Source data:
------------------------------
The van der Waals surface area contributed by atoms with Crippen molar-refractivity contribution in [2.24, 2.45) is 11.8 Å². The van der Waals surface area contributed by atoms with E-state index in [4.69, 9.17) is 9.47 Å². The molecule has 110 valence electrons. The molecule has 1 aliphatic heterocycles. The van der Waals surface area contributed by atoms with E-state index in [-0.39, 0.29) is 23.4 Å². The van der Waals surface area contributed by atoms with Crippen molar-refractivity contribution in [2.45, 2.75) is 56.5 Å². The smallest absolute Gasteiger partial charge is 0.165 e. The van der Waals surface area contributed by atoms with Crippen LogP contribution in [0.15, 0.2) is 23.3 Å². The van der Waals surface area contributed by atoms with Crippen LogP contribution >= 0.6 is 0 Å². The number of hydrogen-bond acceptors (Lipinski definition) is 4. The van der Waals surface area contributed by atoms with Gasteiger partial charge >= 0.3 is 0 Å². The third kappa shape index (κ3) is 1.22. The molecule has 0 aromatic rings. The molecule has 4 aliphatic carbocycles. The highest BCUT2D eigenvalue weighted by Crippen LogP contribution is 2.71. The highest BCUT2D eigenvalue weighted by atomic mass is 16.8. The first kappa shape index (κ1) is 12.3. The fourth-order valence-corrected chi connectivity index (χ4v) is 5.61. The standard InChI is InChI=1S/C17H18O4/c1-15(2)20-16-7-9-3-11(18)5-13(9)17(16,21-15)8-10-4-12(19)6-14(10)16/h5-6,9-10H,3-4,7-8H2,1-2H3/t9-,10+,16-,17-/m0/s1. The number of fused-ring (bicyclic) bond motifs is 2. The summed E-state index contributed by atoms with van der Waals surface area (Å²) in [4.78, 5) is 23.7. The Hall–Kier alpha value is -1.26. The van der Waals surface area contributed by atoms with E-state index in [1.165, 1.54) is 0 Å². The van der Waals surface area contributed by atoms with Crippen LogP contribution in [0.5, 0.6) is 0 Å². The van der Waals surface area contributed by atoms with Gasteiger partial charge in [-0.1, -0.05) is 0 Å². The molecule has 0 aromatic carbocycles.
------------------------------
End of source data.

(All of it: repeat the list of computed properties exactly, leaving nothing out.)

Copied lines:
The van der Waals surface area contributed by atoms with Crippen molar-refractivity contribution in [2.24, 2.45) is 11.8 Å². The van der Waals surface area contributed by atoms with E-state index in [4.69, 9.17) is 9.47 Å². The molecule has 110 valence electrons. The molecule has 1 aliphatic heterocycles. The van der Waals surface area contributed by atoms with E-state index in [-0.39, 0.29) is 23.4 Å². The van der Waals surface area contributed by atoms with Crippen molar-refractivity contribution in [2.45, 2.75) is 56.5 Å². The smallest absolute Gasteiger partial charge is 0.165 e. The van der Waals surface area contributed by atoms with Crippen LogP contribution in [0.15, 0.2) is 23.3 Å². The van der Waals surface area contributed by atoms with Crippen LogP contribution >= 0.6 is 0 Å². The number of hydrogen-bond acceptors (Lipinski definition) is 4. The van der Waals surface area contributed by atoms with Gasteiger partial charge >= 0.3 is 0 Å². The third kappa shape index (κ3) is 1.22. The molecule has 0 aromatic rings. The molecule has 4 aliphatic carbocycles. The highest BCUT2D eigenvalue weighted by Crippen LogP contribution is 2.71. The highest BCUT2D eigenvalue weighted by atomic mass is 16.8. The first kappa shape index (κ1) is 12.3. The fourth-order valence-corrected chi connectivity index (χ4v) is 5.61. The standard InChI is InChI=1S/C17H18O4/c1-15(2)20-16-7-9-3-11(18)5-13(9)17(16,21-15)8-10-4-12(19)6-14(10)16/h5-6,9-10H,3-4,7-8H2,1-2H3/t9-,10+,16-,17-/m0/s1. The number of fused-ring (bicyclic) bond motifs is 2. The summed E-state index contributed by atoms with van der Waals surface area (Å²) in [4.78, 5) is 23.7. The Hall–Kier alpha value is -1.26. The van der Waals surface area contributed by atoms with E-state index in [1.165, 1.54) is 0 Å². The van der Waals surface area contributed by atoms with Crippen LogP contribution in [0.5, 0.6) is 0 Å². The van der Waals surface area contributed by atoms with Gasteiger partial charge in [-0.1, -0.05) is 0 Å². The molecule has 0 aromatic carbocycles.